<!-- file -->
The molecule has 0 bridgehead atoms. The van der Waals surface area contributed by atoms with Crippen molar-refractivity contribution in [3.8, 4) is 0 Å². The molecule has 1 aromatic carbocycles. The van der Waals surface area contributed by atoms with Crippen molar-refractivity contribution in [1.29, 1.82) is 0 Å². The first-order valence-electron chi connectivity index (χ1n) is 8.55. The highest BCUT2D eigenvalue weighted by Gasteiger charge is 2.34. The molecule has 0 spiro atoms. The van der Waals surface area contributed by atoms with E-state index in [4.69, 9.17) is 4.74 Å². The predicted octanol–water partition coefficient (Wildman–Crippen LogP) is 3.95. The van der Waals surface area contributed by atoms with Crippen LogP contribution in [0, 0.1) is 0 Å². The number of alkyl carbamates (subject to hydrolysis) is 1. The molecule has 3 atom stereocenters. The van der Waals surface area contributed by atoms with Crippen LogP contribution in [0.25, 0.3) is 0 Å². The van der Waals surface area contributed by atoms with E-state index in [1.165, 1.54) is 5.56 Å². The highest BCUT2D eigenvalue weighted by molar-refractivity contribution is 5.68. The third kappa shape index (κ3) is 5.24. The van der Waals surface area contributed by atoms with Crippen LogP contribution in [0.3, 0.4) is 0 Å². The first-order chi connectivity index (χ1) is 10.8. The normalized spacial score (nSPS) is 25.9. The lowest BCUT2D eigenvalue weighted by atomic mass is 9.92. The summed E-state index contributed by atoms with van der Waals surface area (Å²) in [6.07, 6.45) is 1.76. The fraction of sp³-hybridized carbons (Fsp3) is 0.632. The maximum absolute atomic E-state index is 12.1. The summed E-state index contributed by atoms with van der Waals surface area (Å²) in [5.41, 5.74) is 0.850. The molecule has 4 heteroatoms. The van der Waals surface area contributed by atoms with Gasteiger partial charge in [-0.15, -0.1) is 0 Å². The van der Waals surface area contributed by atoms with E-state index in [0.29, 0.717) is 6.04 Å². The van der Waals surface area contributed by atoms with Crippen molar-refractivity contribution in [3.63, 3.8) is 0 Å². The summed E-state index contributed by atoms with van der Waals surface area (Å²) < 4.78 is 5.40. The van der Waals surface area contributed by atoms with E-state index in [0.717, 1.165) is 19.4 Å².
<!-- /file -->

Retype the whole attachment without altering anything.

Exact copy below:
The molecule has 0 bridgehead atoms. The van der Waals surface area contributed by atoms with Crippen molar-refractivity contribution in [3.8, 4) is 0 Å². The molecule has 1 aromatic carbocycles. The van der Waals surface area contributed by atoms with Crippen molar-refractivity contribution in [1.29, 1.82) is 0 Å². The first-order valence-electron chi connectivity index (χ1n) is 8.55. The highest BCUT2D eigenvalue weighted by Gasteiger charge is 2.34. The molecule has 0 spiro atoms. The van der Waals surface area contributed by atoms with E-state index in [4.69, 9.17) is 4.74 Å². The predicted octanol–water partition coefficient (Wildman–Crippen LogP) is 3.95. The van der Waals surface area contributed by atoms with Crippen LogP contribution in [0, 0.1) is 0 Å². The number of alkyl carbamates (subject to hydrolysis) is 1. The molecule has 3 atom stereocenters. The van der Waals surface area contributed by atoms with Crippen LogP contribution in [0.25, 0.3) is 0 Å². The van der Waals surface area contributed by atoms with E-state index in [1.165, 1.54) is 5.56 Å². The highest BCUT2D eigenvalue weighted by molar-refractivity contribution is 5.68. The third kappa shape index (κ3) is 5.24. The van der Waals surface area contributed by atoms with Crippen LogP contribution in [0.3, 0.4) is 0 Å². The first-order chi connectivity index (χ1) is 10.8. The normalized spacial score (nSPS) is 25.9. The lowest BCUT2D eigenvalue weighted by atomic mass is 9.92. The summed E-state index contributed by atoms with van der Waals surface area (Å²) in [6.07, 6.45) is 1.76. The fraction of sp³-hybridized carbons (Fsp3) is 0.632. The maximum absolute atomic E-state index is 12.1. The summed E-state index contributed by atoms with van der Waals surface area (Å²) in [5.41, 5.74) is 0.850. The molecule has 4 heteroatoms. The van der Waals surface area contributed by atoms with Gasteiger partial charge in [-0.15, -0.1) is 0 Å². The van der Waals surface area contributed by atoms with E-state index in [0.29, 0.717) is 6.04 Å². The van der Waals surface area contributed by atoms with Crippen molar-refractivity contribution in [3.63, 3.8) is 0 Å². The summed E-state index contributed by atoms with van der Waals surface area (Å²) < 4.78 is 5.40. The van der Waals surface area contributed by atoms with E-state index in [0.717, 1.165) is 19.4 Å².